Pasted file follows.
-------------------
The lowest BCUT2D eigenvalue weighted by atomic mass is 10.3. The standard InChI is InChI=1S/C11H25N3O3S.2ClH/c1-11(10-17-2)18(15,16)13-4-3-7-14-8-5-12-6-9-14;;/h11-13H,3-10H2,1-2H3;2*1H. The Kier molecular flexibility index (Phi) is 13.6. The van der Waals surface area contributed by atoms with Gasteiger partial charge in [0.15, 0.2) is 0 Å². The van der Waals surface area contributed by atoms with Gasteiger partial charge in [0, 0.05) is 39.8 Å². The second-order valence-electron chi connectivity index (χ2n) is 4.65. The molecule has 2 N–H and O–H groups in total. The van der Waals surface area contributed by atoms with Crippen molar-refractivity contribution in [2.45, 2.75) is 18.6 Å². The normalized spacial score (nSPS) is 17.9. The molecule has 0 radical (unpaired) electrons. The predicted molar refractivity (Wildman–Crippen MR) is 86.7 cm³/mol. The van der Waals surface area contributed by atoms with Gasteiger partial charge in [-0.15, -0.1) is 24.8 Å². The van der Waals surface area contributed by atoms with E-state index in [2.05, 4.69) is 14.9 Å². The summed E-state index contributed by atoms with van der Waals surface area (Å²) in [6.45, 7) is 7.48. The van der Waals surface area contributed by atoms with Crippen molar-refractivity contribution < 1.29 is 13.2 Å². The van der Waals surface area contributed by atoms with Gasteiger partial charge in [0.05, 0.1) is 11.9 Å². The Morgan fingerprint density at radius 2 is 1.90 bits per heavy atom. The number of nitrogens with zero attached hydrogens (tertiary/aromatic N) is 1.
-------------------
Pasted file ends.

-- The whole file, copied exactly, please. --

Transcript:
The lowest BCUT2D eigenvalue weighted by atomic mass is 10.3. The standard InChI is InChI=1S/C11H25N3O3S.2ClH/c1-11(10-17-2)18(15,16)13-4-3-7-14-8-5-12-6-9-14;;/h11-13H,3-10H2,1-2H3;2*1H. The Kier molecular flexibility index (Phi) is 13.6. The van der Waals surface area contributed by atoms with Gasteiger partial charge in [0.15, 0.2) is 0 Å². The van der Waals surface area contributed by atoms with Gasteiger partial charge in [0, 0.05) is 39.8 Å². The second-order valence-electron chi connectivity index (χ2n) is 4.65. The molecule has 2 N–H and O–H groups in total. The van der Waals surface area contributed by atoms with Crippen molar-refractivity contribution in [2.45, 2.75) is 18.6 Å². The normalized spacial score (nSPS) is 17.9. The molecule has 0 radical (unpaired) electrons. The predicted molar refractivity (Wildman–Crippen MR) is 86.7 cm³/mol. The van der Waals surface area contributed by atoms with Gasteiger partial charge in [-0.15, -0.1) is 24.8 Å². The van der Waals surface area contributed by atoms with E-state index in [2.05, 4.69) is 14.9 Å². The summed E-state index contributed by atoms with van der Waals surface area (Å²) in [6.45, 7) is 7.48. The van der Waals surface area contributed by atoms with Crippen molar-refractivity contribution < 1.29 is 13.2 Å². The van der Waals surface area contributed by atoms with Gasteiger partial charge in [0.05, 0.1) is 11.9 Å². The Morgan fingerprint density at radius 2 is 1.90 bits per heavy atom. The number of nitrogens with zero attached hydrogens (tertiary/aromatic N) is 1.